An official apology would have to be part of reparations, most advocates agree. “So many governments, institutions and private businesses in the U.S. are implicated in slavery and post-1865 injustices that it would be impossible for them all to apologize at once. But a good start would be an apology for slavery by the president of the United States, joined by the governors of every state that ever permitted enslavement,” wrote Rhoda E. Howard-Hassmann, Professor Emeritus in the Department of Political Science at Wilfrid Laurier University, according to an article for The Conversation.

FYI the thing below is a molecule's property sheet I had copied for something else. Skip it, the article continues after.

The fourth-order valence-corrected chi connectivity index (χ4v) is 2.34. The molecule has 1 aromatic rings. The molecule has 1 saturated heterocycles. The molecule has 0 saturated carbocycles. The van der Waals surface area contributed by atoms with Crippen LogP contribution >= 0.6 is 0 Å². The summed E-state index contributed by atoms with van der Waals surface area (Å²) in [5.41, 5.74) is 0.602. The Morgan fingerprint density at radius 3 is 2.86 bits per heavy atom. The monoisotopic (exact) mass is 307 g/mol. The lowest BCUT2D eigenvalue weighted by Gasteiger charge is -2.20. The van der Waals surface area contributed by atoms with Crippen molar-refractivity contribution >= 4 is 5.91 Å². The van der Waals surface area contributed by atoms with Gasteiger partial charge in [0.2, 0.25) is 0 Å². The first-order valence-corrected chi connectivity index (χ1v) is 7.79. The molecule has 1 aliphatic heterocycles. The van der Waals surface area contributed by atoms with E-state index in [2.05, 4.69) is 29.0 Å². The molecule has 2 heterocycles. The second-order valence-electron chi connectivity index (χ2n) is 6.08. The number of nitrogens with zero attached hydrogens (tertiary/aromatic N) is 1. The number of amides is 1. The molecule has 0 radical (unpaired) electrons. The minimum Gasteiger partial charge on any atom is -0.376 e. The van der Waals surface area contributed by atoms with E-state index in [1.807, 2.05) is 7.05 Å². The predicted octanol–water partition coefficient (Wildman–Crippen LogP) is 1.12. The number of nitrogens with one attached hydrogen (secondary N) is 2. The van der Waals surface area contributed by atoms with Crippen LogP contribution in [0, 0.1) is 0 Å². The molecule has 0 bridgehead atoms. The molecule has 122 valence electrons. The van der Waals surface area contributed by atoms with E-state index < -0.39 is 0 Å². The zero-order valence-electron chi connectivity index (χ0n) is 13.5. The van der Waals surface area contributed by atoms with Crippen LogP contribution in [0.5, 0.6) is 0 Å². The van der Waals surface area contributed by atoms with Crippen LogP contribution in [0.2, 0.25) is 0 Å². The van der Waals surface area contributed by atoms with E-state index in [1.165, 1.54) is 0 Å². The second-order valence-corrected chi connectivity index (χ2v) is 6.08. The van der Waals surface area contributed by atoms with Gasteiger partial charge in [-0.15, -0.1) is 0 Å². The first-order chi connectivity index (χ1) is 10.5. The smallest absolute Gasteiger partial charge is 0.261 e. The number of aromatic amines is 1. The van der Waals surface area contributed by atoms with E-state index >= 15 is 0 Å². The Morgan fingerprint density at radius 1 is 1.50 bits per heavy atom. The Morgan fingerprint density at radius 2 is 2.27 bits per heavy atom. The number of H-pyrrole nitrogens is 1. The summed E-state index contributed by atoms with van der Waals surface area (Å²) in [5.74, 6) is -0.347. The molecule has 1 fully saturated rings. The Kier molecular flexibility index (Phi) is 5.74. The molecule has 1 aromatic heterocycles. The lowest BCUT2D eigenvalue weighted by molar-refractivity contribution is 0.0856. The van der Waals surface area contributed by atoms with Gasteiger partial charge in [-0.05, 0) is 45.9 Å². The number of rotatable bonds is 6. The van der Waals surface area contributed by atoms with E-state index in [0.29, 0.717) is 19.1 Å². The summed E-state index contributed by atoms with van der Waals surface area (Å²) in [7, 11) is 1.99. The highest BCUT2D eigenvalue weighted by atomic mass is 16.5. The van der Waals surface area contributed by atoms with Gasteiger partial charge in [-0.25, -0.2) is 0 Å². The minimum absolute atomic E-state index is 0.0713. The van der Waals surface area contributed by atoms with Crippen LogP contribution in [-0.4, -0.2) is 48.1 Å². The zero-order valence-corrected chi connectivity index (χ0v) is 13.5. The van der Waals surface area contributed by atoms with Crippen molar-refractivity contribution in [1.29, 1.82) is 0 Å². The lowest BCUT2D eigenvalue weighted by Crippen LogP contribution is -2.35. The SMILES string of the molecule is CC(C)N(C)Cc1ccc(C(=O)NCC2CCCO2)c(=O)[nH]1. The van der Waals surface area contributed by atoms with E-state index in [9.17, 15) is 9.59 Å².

Many white and other Americans may oppose reparations to African-Americans on the grounds that neither they nor their ancestors had anything to do with the many ways African-Americans were and are oppressed, Howard-Hassmann said.
“But as citizens — whether of the U.S. or, in my case, Canada — we have a responsibility to make amends to fellow citizens who have been harmed by the past or present policies of our governments. Acknowledgment is a first step forward. Apologies, memorials and financial reparations continue the process,” she continued.
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